Once you have the basics of Hadoop functioning, the obvious question is how do you put the data into the system. The corrollary is that how do you distribute the data between the various data nodes. Since the system can grow to thousands of data nodes, it is pretty obvious that you should not have to tell HDFS anything more than the bare minimum.
Your first test can be to take a large text file and load it into HDFS. So, start the hadoop cluster as last time with 3 nodes. On the first test, stop the datanode service on h-mstr and copy a large file on two slave nodes. (To create a text file for testing: take a hexdump of a 1gb tar and you should get around a 3 gb text file.)
You can verify that the data has been copied and how much on which node as follows:
The datafile is distributed on the h-slv1 & h-slv2. Now, start the datanode on h-mstr as well. Run the above commands again as follows:
The new data seems to be stored on the h-mstr only. If you run the command from h-slv2, the data is likely to be stored on h-slv2 datanode only. That is, hdfs will try to optimize and store the data close to the origin. You can know about the status of the hdfs, including location of data blocks, by browsing http://h-mstr:50070/.
The file you want to put in hdfs may be on the desktop. You can, of course, access that file using nfs. However, if you have installed the hdfs binaries on your desktop, you can copy the file by running the following command on the desktop:
The commands '-put' and '-copyFromLocal' are synonyms.
You should stop the hadoop services on all the nodes. In /etc/hadoop/hdfs-site.xml on each of the nodes, change the value of dfs.replication from 1 to 2 and the data blocks would be replicated on one additional datanode.
Restart the hadoop services. Increase the replication for existing files and explore http://h-mstr:50070/.
These experiments illustrate the resilience and flexibility of the Hadoop distributed file system and the implicit optimisation to minimize the transfer of data across the network. You don't need to worry about distribution of the data.
During your experiments, in case you come across the error, that the namenode is in safe mode, run the command:
Loading Data Programmatically
It is more likely that you will need to get the data from some existing sources like files and databases and put what you need into HDFS. As the next experiment, you can take the document files you may have collected over the years. Convert each into text and load it. Hadoop works best with large files and not a collection of small files. So, all files will go into a single HDFS file, where each file will be a single record with the name of the file as the prefix. You don't need to create a local file. The output of the program can be piped to the 'hdfs dfs -put' command.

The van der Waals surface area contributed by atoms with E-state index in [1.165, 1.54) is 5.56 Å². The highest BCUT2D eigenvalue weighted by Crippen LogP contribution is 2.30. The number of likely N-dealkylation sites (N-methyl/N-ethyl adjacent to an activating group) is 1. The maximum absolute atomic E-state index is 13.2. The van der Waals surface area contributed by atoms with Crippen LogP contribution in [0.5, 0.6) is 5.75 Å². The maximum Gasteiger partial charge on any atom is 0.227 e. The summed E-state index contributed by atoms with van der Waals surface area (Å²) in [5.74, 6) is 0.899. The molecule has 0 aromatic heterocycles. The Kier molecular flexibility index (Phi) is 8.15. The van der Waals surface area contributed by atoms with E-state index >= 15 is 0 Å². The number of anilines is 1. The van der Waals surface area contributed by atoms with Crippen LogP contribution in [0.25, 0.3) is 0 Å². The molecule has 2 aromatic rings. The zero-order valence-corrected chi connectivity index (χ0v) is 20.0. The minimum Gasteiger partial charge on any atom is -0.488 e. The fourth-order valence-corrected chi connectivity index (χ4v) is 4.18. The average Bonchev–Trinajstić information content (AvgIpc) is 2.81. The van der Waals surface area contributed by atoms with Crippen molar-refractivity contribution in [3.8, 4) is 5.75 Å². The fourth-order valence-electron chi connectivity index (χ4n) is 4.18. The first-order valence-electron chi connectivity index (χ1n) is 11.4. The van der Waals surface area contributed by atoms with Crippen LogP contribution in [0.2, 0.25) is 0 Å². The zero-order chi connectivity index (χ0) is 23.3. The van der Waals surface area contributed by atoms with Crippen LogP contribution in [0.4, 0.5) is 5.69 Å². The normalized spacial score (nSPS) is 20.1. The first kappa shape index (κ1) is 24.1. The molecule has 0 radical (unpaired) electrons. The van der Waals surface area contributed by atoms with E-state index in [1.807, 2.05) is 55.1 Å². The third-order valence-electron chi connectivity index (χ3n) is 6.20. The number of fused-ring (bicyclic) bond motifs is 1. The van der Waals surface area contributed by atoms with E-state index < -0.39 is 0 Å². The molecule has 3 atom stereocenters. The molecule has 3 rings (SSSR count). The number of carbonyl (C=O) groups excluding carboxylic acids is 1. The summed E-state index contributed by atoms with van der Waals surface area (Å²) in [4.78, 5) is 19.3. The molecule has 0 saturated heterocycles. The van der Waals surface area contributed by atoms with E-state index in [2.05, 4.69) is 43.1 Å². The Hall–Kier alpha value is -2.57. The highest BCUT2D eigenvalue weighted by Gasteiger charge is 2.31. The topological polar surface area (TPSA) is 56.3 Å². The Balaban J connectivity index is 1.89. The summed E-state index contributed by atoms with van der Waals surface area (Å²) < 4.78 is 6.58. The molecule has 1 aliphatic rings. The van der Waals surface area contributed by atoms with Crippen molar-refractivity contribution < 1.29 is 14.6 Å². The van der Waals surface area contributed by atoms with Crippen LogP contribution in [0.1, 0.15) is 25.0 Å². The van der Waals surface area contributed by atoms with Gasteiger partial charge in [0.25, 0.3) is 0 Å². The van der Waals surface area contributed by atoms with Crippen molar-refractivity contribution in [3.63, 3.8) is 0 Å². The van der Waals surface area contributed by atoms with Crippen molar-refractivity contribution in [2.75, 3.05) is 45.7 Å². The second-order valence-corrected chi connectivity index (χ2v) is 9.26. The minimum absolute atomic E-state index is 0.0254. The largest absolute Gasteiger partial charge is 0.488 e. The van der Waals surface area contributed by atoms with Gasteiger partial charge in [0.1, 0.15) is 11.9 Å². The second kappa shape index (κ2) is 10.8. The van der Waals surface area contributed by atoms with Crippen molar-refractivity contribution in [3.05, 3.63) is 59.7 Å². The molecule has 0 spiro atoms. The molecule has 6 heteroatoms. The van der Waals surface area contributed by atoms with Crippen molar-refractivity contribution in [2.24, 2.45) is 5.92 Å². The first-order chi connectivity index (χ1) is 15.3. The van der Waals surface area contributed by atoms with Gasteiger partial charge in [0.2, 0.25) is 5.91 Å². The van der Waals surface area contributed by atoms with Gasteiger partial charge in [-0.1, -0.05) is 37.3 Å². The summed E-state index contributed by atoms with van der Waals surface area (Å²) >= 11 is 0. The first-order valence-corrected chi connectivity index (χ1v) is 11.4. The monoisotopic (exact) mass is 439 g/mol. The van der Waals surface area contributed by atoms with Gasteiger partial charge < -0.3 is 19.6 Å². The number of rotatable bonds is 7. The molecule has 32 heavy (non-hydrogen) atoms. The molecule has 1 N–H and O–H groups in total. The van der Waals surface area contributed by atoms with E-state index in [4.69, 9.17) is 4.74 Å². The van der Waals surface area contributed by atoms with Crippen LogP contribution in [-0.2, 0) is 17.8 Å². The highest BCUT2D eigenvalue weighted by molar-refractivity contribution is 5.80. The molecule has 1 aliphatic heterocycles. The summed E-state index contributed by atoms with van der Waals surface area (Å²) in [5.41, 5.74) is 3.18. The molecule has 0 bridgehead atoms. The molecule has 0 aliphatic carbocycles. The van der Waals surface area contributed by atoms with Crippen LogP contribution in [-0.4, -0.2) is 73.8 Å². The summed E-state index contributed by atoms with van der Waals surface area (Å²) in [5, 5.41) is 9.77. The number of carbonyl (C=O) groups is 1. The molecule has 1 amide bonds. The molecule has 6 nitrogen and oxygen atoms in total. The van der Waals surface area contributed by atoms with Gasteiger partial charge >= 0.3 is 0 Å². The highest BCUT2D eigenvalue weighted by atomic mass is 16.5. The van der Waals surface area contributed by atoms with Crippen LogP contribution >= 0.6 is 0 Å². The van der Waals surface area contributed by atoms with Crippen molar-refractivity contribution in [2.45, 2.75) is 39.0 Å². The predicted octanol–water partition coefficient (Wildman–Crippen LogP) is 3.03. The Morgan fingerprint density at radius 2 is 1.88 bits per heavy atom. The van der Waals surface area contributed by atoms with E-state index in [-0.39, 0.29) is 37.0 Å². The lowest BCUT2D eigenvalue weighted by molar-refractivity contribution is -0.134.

The following Python program load_doc_files.py illustrates the idea.
You may run the above program as follows from the desktop:
The above program can be easily extended to convert and load pdf files as well. Or another program can be used to append to the existing hdfs file.
The obvious next step is that once the data is in hadoop, how do you use it and what can you do with it?
Hadoop map-reduce offers a very convenient streaming framework. It takes input lines from a hdfs file and passes them on standard input to one or more mapper programs. The standard output of the mapper programs is routed to the standard input of the reducer programs. The mapper and reducer programs could be in any language.
Each line of a mapper output is expected to be a keyword, value pair separated by a tab. All lines with the same keyword are routed to the same reducer.
A common first example is a word count in a text file. Each line of a text file is split into words by a mapper. It writes the word as the key with value 1. The reducer counts the number of times a particular word is received. Since the word is the key, all occurences of the same word will be routed to the same reducer.
In doc_files.txt, each line is actually a file. It is very likely that words will be repeated in a line. So, it is better if the mapper counts the words in a line before writing to stdout, as shown in the following mapper.py:
There is no need to change reducer function as long as it had not assumed that the count of each word was 1. The corresponding reducer.py:
So, having signed into fedora@h-mstr, you may run these command to count the words and examine the result:
As you have experimented, you can put store the data in a hdfs file using any programming language. Then, you can write fairly simple map and reduce programs in any programming language, without worrying about any issues related to distributed processing. Hadoop will make efforts to optimize the distribution of the data across the nodes and feeding the data to the appropriate mapper programs.